The Panthers traded back six spots in the third round in '03 and took linebacker Will Witherspoon. Hurney moved back 11 spots in 2007 and still was able to get Beason at No. 25.

Carolina drafted former South Carolina cornerback Captain Munnerlyn with the 216th pick in 2009 after trading a sixth-round pick to Oakland.

5. Panthers should tread lightly with wide receivers.

Hurney continued making over the receiving group in March by trading for Torrey Smith and signing former Vikings slot receiver Jarius Wright. There has been speculation the Panthers might draft a wideout early this week after they brought in four of the top receivers in for pre-draft visits.

And while Newton and new offensive coordinator Norv Turner surely would welcome another weapon, Hurney's track record when drafting receivers should give them pause.

Hurney drafted 10 wideouts from 2002-12. Only one of them really panned out — Brandon LaFell, a third-round pick in 2010 who averaged just more than 40 receptions in four years in Carolina before winning a Super Bowl with New England.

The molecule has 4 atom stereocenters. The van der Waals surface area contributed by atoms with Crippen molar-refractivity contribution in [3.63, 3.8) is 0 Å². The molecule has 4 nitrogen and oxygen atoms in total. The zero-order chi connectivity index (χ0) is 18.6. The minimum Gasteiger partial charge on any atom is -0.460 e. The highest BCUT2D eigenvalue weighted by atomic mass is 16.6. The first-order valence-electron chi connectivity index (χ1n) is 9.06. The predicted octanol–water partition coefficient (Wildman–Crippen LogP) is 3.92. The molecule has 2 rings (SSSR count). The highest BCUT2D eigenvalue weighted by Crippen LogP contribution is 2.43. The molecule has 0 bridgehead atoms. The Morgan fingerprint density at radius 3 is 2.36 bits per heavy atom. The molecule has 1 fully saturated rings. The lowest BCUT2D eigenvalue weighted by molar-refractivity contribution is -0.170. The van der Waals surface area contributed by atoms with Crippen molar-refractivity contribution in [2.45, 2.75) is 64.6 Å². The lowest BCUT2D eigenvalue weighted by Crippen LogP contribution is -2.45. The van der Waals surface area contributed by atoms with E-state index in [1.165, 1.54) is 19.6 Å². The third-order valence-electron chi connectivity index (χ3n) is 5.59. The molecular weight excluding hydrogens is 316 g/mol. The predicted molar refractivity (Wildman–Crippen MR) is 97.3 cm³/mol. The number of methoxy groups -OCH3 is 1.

Keary Colbert, a second-rounder in '04, had a promising rookie season (47 catches for 754 yards and five TDs), but his production dipped in his final three years with the team.

The rest of Hurney's receiver picks quickly took up residence in the where-are-they-now file, a forgettable group that included Walter Young, Drew Carter, Jarrett, Ryne Robinson, David Gettis, Kealoha Pilares and Joe Adams.

Some fans have never forgiven Hurney for trading a second-round pick to New England (which turned out to be the 33rd overall pick) to take Edwards in the third round in 2010.

Edwards, the former Appalachian State quarterback who won two national titles and beat Michigan, couldn't make the transition to receiver — at least in the NFL.

Edwards just missed notching his first 1,000-yard receiving season last year … with the Toronto Argonauts in the CFL.

Hurney is said to have been interested in another wideout in that 2010 draft. But off-the-field issues prompted the Panthers to pass on Antonio Brown, who fell to the sixth round before Pittsburgh took him with the 195th pick.